Kind of a sequel to last year’s “Jingle Barack,” “Come Back, Barack” is another sketch that really works on how good the production is. The R&B song here hits all those tropes (the “I want you back, baby” song) so dead-on and all three of the performers (Chance, Kenan, and Redd) have such great comedic chemistry that it feels like an actual lost R&B group. I also love the little twist it takes during the spoken-word breakdown.
“Porn Pizza Delivery”
Hey, it’s been a while since we’ve seen this one! Bryant’s delightfully clueless child against the deliberately bizarre porn actors will never not make me laugh, Heidi Gardner fills into this one incredibly well. And man, Chance is just an absolute delight in everything he does tonight.
This one is almost there. The song falls apart a little bit towards the end, but Chance has such cheer and skill that he sells it well past where it needs to. Musical monologues only make sense when the performer is a musician.
This one has an adorable sort of energy with those right little dark touches that make a sketch like this fun, but I think it ends up riding on the same joke too long without ever deepening it and you end up just feeling like “I get it.”
Another week, another person accused of sexual assault associated with SNL that they have to address. Again, Weekend Update remains the place to do it and Jost and Che hit right up top and hit a few jokes on it. No excusing, even if they did use it as a pivot to talk about Trump’s own hypocrisy. But they’re hitting pretty hard lately with some actual good jokes. It’s just nice when Jost and Che’s chemistry is actually backed up by some solid writing.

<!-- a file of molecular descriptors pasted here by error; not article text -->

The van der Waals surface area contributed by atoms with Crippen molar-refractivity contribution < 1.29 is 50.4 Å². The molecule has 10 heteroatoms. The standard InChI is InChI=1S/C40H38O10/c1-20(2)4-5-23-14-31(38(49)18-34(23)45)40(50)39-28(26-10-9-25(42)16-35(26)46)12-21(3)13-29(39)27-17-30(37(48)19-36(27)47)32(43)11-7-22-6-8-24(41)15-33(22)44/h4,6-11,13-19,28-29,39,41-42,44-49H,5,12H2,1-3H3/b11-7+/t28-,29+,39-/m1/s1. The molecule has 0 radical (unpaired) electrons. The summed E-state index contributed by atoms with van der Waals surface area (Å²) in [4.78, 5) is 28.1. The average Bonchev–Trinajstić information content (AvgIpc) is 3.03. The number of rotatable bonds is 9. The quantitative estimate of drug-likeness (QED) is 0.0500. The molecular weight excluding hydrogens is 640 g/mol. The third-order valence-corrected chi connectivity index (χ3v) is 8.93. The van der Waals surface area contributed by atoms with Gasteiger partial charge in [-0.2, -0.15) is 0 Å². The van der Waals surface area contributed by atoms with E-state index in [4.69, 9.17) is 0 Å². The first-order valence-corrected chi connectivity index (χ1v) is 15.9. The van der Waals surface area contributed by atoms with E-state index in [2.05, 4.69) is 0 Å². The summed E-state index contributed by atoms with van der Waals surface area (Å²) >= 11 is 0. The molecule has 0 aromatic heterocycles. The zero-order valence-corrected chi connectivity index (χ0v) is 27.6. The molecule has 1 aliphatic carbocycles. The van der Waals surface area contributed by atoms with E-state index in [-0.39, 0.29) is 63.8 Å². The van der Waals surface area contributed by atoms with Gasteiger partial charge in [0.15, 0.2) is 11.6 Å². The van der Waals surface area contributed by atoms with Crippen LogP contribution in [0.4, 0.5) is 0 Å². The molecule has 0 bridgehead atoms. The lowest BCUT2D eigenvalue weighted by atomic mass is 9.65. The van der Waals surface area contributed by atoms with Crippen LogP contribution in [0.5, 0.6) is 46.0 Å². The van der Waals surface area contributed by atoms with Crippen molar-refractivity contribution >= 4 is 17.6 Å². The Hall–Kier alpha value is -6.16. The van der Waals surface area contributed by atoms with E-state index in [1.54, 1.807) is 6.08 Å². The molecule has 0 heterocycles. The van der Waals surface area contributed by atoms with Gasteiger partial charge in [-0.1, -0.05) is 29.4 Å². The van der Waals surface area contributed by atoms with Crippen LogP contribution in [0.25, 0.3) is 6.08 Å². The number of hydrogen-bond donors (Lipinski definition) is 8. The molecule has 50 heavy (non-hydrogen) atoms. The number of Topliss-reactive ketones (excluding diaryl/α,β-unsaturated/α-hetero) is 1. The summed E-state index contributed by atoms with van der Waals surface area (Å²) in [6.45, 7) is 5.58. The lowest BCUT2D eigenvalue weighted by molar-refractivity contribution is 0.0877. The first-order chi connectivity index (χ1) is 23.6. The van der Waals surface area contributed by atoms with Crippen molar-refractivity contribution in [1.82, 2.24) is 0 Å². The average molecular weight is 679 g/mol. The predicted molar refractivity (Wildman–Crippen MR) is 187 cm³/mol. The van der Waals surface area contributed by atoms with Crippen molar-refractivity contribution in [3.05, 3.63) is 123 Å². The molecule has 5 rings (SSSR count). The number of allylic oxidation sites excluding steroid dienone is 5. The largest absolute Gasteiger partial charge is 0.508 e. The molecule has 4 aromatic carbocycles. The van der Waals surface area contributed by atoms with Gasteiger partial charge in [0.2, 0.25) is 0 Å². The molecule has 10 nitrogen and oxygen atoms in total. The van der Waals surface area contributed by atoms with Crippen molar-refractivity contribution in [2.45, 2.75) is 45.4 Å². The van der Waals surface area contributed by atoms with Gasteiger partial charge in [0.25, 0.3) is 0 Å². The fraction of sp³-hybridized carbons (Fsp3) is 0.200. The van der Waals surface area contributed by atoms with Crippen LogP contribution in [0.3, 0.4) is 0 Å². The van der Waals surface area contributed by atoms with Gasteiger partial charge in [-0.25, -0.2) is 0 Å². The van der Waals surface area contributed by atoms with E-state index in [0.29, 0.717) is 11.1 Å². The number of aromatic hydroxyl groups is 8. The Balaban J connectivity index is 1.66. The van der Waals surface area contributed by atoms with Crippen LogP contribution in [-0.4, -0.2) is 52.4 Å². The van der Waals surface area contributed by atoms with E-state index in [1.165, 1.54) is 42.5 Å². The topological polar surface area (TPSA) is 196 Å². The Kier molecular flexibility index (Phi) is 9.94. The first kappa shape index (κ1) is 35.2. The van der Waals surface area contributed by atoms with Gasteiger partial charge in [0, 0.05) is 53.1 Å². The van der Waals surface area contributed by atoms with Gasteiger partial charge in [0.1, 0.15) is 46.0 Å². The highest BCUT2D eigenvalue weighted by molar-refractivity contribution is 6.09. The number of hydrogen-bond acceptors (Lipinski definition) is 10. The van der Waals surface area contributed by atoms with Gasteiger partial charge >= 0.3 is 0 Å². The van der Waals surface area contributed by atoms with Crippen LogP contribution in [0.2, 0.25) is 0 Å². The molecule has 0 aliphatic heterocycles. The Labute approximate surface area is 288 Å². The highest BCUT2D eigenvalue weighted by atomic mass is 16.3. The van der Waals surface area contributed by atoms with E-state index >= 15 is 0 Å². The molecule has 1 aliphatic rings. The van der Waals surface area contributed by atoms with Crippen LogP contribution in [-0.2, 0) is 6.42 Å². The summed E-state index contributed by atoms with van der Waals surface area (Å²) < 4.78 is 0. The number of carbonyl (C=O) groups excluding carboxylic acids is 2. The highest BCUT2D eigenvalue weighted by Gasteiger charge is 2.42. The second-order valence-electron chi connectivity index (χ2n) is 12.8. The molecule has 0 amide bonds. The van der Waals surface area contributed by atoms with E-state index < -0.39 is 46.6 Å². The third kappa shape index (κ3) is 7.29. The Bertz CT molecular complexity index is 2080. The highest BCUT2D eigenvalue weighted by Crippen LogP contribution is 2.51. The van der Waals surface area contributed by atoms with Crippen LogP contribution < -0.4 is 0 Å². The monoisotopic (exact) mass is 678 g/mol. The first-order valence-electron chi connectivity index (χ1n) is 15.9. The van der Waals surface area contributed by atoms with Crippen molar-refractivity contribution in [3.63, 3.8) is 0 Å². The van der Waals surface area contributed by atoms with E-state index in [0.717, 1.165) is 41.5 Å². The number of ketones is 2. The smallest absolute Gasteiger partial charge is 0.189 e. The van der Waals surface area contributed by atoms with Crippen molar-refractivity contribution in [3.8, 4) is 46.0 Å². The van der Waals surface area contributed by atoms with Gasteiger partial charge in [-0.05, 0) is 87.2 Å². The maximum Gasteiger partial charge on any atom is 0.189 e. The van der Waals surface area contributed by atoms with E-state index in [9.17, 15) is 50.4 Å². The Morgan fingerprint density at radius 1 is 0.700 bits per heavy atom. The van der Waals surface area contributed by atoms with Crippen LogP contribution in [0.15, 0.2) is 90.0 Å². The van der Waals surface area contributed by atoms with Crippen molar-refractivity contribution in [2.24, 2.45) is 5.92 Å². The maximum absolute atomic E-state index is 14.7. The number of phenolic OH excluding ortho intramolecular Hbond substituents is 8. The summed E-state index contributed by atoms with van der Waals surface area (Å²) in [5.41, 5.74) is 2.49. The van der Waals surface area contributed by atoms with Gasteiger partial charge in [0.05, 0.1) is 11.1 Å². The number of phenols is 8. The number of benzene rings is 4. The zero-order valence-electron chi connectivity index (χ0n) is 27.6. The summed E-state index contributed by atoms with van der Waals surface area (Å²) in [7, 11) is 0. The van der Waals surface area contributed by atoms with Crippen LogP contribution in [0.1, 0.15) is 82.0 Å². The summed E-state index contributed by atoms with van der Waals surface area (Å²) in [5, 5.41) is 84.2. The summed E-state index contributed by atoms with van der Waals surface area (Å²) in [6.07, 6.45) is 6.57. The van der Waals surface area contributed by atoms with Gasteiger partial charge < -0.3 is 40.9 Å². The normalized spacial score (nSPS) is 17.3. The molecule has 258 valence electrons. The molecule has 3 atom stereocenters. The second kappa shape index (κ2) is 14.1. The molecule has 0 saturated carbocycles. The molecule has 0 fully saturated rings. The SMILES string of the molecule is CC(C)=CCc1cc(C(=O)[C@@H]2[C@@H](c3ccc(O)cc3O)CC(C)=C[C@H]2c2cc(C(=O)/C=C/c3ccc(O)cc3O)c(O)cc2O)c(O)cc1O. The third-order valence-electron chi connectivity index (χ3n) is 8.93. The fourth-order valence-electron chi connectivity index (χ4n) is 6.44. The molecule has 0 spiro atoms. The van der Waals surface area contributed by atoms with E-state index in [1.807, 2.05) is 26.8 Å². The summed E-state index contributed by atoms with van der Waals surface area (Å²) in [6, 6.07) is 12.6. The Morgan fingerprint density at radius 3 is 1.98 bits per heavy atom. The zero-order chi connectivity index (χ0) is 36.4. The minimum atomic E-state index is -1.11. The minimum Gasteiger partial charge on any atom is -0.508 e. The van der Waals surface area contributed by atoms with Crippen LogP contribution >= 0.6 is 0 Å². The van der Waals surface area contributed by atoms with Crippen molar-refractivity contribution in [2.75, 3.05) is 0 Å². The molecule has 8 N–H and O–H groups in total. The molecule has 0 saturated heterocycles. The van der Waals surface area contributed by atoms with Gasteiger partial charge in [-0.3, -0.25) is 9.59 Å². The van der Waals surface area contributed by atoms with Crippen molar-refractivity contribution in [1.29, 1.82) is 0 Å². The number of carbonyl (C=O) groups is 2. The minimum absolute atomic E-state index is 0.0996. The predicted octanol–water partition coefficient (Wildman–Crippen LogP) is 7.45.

An extended Weekend Update brought us three correspondents this week.
We’ve got McKinnon bringing back her breakout Jeff Sessions. Sessions is basically non-human at this point, a possum wearing person skin. Seeing her twist her way around the shady lies and attempted folksy charm of Sessions is always a delight and the increasingly disturbing details added to his body and his character have given this character a little more life than you might expect.
After that is Kyle Mooney’s Bruce Chandling, who is definitely an acquired taste, an anti-comedy character on a show that definitely doesn’t indulge in that all too often. But fortunately I’ve acquired that taste. The sublime confidence in terrible material going into deep despair is so suited to Mooney’s awkwardness that Chandling is a welcome delight.
Finally, a Pete Davidson bit, a little different this time for having Jost along for the ride. The bit is about the different reactions Davidson and Jost’s home of Staten Island have to their career, and the interplay is actually pretty sharp here, two young guys, one clean-cut and one very much not. There’s something that SNL could do with that. It’s a solidly charming bit.
Did You Actually Watch The Musical Guest?
They gave Eminem a Prince spot, so seemed worth giving it a shot. The new stuff still doesn’t work for me as much and there’s something that always amuses me about rappers with big symphonic backing. Probably because of this:
I’m gonna give Redd the shout-out. It’s always difficult for a new player to break-in and it was really impressive how much face-time he got this episode. Redd and Thompson seem to be a potent combo and he seems to vibe with the hosts well. Plus he’s just a great performer.
Kate McKinnon – 1
Aidy Bryant – 1
Cecily Strong – 1
Heidi Gardner – 1
Kenan Thompson – 1
Chris Redd – 1
This is one of those episodes that while nothing really stood out, everything was delightful and really solidly written. Production and writing and performance were all fairly tight, the slack that tended to really tended to hurt the early part of this season seems gone. It also helped that Chance the Rapper hosted his ass off.
Season Rankings (Shamelessly stolen from SNL Scorecard)
Next Time: Saoirse Ronan joins U2 on the single most Irish episode of SNL ever.